My confession is that I hoard. I have hoarded most of my life, but since I ‘became’ an artist the whole thing ‘became’ worse.
I keep things with interesting images on them.
Street press. Junk Mail. Shopping catalogues. Old magazines.
I have managed to use these things for art making but this has made the whole thing more complex: the hoarded material is art material. I may need it. I’d best hang on to it.
Worse, I consider that it may have value of some kind.
Value is a complex and nebulous concept, entirely specific and contextual. As the market fragments and the figure of the collector are recouped as a folk historian or archivist, one looks at one’s own hoard and wonders what to do it with it.
I began peeling the price tags from the things I purchased a few years ago, with the intent of covering one post card with these tags. It was to be an art work for the Contemporary Art Tasmania members show, and that was to be the end of it. The idea had other plans for me and I kept up the activity: Buy something. Carefully peel the price tag from it. Stick that tiny bit of paper carefully to an acquired postcard (I have hundreds of them. They too are a thing that I hoard). Keep doing that until the postcard is entirely covered. Move on to the next one.
I have quite a few of these cards covered with pricing stickers now. They go through stages, representing my financial status and ability to purchase. They take time to complete. They go missing and I start a new one, then find the old one and go back to it. I might have as many as three on the go at once. It’s not an ordered process, although there are decisions.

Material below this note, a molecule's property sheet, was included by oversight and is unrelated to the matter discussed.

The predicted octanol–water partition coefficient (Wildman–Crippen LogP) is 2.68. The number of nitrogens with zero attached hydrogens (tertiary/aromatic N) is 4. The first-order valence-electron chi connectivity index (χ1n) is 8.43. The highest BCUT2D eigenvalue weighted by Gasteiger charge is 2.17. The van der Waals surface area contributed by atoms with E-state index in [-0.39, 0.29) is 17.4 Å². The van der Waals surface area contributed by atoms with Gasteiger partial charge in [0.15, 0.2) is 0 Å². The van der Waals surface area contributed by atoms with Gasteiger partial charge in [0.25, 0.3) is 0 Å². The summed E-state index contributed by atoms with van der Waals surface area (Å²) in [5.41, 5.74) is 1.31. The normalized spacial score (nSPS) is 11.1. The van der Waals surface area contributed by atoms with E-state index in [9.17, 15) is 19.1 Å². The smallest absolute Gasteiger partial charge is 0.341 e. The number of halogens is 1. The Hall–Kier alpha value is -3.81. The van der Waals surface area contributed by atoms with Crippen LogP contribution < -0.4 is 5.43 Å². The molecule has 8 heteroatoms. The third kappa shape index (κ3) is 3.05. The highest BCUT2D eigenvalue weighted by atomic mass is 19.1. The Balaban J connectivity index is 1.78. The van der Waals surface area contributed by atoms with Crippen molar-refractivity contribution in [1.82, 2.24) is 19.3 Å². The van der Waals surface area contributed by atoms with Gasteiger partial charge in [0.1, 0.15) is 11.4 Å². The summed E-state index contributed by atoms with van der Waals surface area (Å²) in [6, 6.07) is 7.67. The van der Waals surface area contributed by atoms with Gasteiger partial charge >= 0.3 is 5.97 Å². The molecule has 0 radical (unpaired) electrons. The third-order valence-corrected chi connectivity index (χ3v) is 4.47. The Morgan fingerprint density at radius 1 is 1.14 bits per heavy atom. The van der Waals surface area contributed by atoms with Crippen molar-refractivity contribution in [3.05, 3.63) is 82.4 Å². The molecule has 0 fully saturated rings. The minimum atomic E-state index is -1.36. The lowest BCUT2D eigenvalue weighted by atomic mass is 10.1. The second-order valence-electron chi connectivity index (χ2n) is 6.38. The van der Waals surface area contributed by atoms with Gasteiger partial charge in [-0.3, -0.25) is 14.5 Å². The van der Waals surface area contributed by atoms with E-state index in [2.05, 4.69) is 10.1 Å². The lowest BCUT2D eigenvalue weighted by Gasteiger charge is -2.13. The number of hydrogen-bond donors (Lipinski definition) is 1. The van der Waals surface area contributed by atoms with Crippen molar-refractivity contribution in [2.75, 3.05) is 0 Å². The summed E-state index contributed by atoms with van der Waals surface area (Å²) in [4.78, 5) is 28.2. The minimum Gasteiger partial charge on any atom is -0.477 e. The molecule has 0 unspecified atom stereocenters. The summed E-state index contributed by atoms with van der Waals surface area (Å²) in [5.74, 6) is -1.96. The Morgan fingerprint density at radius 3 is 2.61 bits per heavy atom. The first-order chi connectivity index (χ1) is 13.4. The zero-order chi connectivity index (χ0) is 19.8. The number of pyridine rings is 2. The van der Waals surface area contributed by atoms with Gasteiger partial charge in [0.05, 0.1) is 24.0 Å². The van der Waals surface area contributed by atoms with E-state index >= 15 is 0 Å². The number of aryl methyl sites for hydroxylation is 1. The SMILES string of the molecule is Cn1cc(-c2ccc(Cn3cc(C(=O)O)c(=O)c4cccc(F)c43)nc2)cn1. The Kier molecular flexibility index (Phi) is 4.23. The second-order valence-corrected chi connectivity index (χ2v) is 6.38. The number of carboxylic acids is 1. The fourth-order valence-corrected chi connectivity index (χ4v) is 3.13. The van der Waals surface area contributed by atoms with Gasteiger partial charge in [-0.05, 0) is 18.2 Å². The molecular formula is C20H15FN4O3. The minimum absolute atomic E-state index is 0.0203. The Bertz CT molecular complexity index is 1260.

The idea that each one should be an object that is for sale came with the first one. The price tags represent the value of an object but have no value when removed from it. They are like money itself: a symbol of value of some kind. The monetary value was in the object not in its tag, but what happens when the tag is removed?
The tags seemed to me to hold some value, even though they did not. I wanted to keep them and see if their value could be maintained when removed from the object. I suppose this was slightly irrational.
When a card is covered with tags, I do the work of addition. I add up the figures and say the card is now an artwork and for sale, for the total figure of the price tags.
I make a new object from residual material and assign it a value dictated by the sum of its parts, no greater than that which it is composed of. I’ve used my hoarded art material again and I prove it has value, that it is useful. I re-enforce my habits.
I’m yet to sell one of these cards but they are always for sale. The price for each is the exact sum of the price tags. This is not negotiable. The value is precise and meaningful. It represents a notion of financial value dictated by other objects, which are not present. It is an engagement and satire of capital, of the notion that a human may find themselves in an object. This has never been true. It is also now a compulsive activity and I wonder if the main reason I buy an object now is for the price tag, working towards the idea that the money will return somehow at some future juncture.
I doubt this but I must keep up the activity for it to have any meaning at all, even a hopeless one. The actions are to be repeated. I must do it.
I intend to continue this activity as long as possible. I will leave instructions for a final value to be calculated and there will be the sum total; a portrait of consumption, compulsion and hoarding given a value I will never see, composed of the numerical ghosts of objects I cannot take with me.